As these children’s book publishers are beginning to implement non-binary titling, kids won’t be restricted by gender expectations when searching for their identities through literature; books will be something that children can turn to for entertainment, answers to questions, and solace even more than before. To continue to limit reading options is to slowly lose the importance of literature, which is to reach large groups and to allow new worlds to safely unfold, along with our identities.



Write for The Underground!


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The Underground is currently seeking student contributors to submit short articles and write-ups on a recurring basis. Topics would include on-campus events (English Dept-sponsored and not), off-campus events (literary or English-related in nature), and noteworthy topics. Pieces wouldn’t exceed 1,200 words (and that’s on the longer end). I welcome your ideas/pitches, so long as they are clearly thematically related to the Underground mission.

Here’s how it works: I’ll keep a list of contributors and each Tuesday afternoon those contributors would receive an email with a list of topics/pitches that would be up for grabs. If you see one that interests you, you’d respond by noon Wednesday (the following day) with a one or two-line summary of your piece. Once I give you the all-clear to proceed with the piece, turnaround time is 1-3 days (will vary depending on topic). You send it in, I check it over, and it runs on the site.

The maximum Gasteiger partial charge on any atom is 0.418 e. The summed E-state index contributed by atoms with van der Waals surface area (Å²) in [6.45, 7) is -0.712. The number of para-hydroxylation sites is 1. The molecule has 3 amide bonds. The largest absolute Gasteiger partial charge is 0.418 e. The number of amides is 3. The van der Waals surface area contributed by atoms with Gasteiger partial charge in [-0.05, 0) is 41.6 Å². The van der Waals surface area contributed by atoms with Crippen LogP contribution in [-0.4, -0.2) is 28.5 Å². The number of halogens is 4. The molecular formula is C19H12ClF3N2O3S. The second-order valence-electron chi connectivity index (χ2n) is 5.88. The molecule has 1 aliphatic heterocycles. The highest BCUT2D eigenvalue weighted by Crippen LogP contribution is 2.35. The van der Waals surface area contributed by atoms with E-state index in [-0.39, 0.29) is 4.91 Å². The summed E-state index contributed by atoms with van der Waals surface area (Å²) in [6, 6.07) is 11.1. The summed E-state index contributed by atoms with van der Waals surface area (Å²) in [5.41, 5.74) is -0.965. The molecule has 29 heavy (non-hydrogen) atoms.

Much of what we hope you’ll cover is the events. Many times students see events advertised that they’d like to attend but can’t make. By providing recaps, we create a conversation about the goings-on and also allow others to gain from the event.

What’s in it for you? Primarily, experience! This is a great way to build writing habits beyond those enforced by the structure of your courses and academic life. Pieces are short and informal, so the time input is low, and you’ll also learn a bit of what freelancing entails. Not to mention honing your idea-generation skills! You’ll also be able to add it to your resume and see your work on the blog.

Here’s a sample topic email, taken from last quarter:

  1. Visiting Writers Series: Fredrick Barton, 9/22: Did anyone attend? Would love a recap on it, especially with notes/thoughts on Katrina anniversary.
  2.   Autumn Quarter Book ClubA Song of Ice and Fire: 9/30. Looking for a recap on this (how discussion played out, external connects, etc), as well, also hopefully with a nod to this being the third installment of the club.
  3.    It’s Banned Books Week. DePaul’s Richardson Library hosts an hourlong dramatic reading featuring selections from some of the most challenged books in the United States this past year. It takes place on Friday, October 2nd, at 2pm.
  4.    I’d also love an essay or reflection on Banned Books in general. What does censorship mean for us as students of literature? Should we ban books?
  5.    Upcoming: Visiting Writers’ Series, 10/6: Cyn Vargas and John McNally.
  6.     *open pitch! Tell me what you want to write!*


***If being a contributor interests you, please email the editor, Anastasia Sasewich, and I will add your name and email address to the list.***

Please also note any special areas of interest so that I can keep you in mind for special assignments.